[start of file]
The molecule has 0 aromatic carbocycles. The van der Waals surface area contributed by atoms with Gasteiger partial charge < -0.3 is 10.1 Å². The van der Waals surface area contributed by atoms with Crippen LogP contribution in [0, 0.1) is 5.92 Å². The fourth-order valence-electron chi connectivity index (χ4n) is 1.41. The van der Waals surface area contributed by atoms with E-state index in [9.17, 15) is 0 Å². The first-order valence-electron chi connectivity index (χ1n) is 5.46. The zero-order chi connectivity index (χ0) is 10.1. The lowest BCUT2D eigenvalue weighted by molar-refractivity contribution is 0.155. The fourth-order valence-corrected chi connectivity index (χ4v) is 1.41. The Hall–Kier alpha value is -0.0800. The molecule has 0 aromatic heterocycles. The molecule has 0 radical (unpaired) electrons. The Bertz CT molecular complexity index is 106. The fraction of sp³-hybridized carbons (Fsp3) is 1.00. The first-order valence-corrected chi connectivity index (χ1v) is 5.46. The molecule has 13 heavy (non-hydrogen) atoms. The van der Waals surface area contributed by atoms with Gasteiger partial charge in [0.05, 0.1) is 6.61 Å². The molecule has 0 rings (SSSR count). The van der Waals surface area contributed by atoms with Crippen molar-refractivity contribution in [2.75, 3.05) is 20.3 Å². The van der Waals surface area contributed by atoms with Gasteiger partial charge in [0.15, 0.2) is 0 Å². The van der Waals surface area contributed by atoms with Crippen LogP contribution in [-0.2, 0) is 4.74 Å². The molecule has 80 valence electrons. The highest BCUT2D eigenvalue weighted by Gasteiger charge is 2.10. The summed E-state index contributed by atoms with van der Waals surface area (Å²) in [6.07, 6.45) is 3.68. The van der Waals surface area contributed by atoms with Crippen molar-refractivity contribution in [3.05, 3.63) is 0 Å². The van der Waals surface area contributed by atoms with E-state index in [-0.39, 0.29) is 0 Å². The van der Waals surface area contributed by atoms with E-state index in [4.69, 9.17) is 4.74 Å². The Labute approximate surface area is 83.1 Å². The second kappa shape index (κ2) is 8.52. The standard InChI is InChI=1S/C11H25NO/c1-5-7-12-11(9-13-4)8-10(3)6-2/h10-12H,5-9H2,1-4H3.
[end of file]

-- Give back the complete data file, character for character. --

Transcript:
The molecule has 0 aromatic carbocycles. The van der Waals surface area contributed by atoms with Gasteiger partial charge < -0.3 is 10.1 Å². The van der Waals surface area contributed by atoms with Crippen LogP contribution in [0, 0.1) is 5.92 Å². The fourth-order valence-electron chi connectivity index (χ4n) is 1.41. The van der Waals surface area contributed by atoms with E-state index in [9.17, 15) is 0 Å². The first-order valence-electron chi connectivity index (χ1n) is 5.46. The zero-order chi connectivity index (χ0) is 10.1. The lowest BCUT2D eigenvalue weighted by molar-refractivity contribution is 0.155. The fourth-order valence-corrected chi connectivity index (χ4v) is 1.41. The Hall–Kier alpha value is -0.0800. The molecule has 0 aromatic heterocycles. The molecule has 0 radical (unpaired) electrons. The Bertz CT molecular complexity index is 106. The fraction of sp³-hybridized carbons (Fsp3) is 1.00. The first-order valence-corrected chi connectivity index (χ1v) is 5.46. The molecule has 13 heavy (non-hydrogen) atoms. The van der Waals surface area contributed by atoms with Gasteiger partial charge in [0.05, 0.1) is 6.61 Å². The molecule has 0 rings (SSSR count). The van der Waals surface area contributed by atoms with Crippen molar-refractivity contribution in [2.75, 3.05) is 20.3 Å². The van der Waals surface area contributed by atoms with Gasteiger partial charge in [0.15, 0.2) is 0 Å². The van der Waals surface area contributed by atoms with Crippen LogP contribution in [-0.2, 0) is 4.74 Å². The molecule has 80 valence electrons. The highest BCUT2D eigenvalue weighted by Gasteiger charge is 2.10. The summed E-state index contributed by atoms with van der Waals surface area (Å²) in [6.07, 6.45) is 3.68. The van der Waals surface area contributed by atoms with Crippen molar-refractivity contribution in [3.05, 3.63) is 0 Å². The van der Waals surface area contributed by atoms with E-state index in [-0.39, 0.29) is 0 Å². The van der Waals surface area contributed by atoms with E-state index in [4.69, 9.17) is 4.74 Å². The Labute approximate surface area is 83.1 Å². The second kappa shape index (κ2) is 8.52. The standard InChI is InChI=1S/C11H25NO/c1-5-7-12-11(9-13-4)8-10(3)6-2/h10-12H,5-9H2,1-4H3.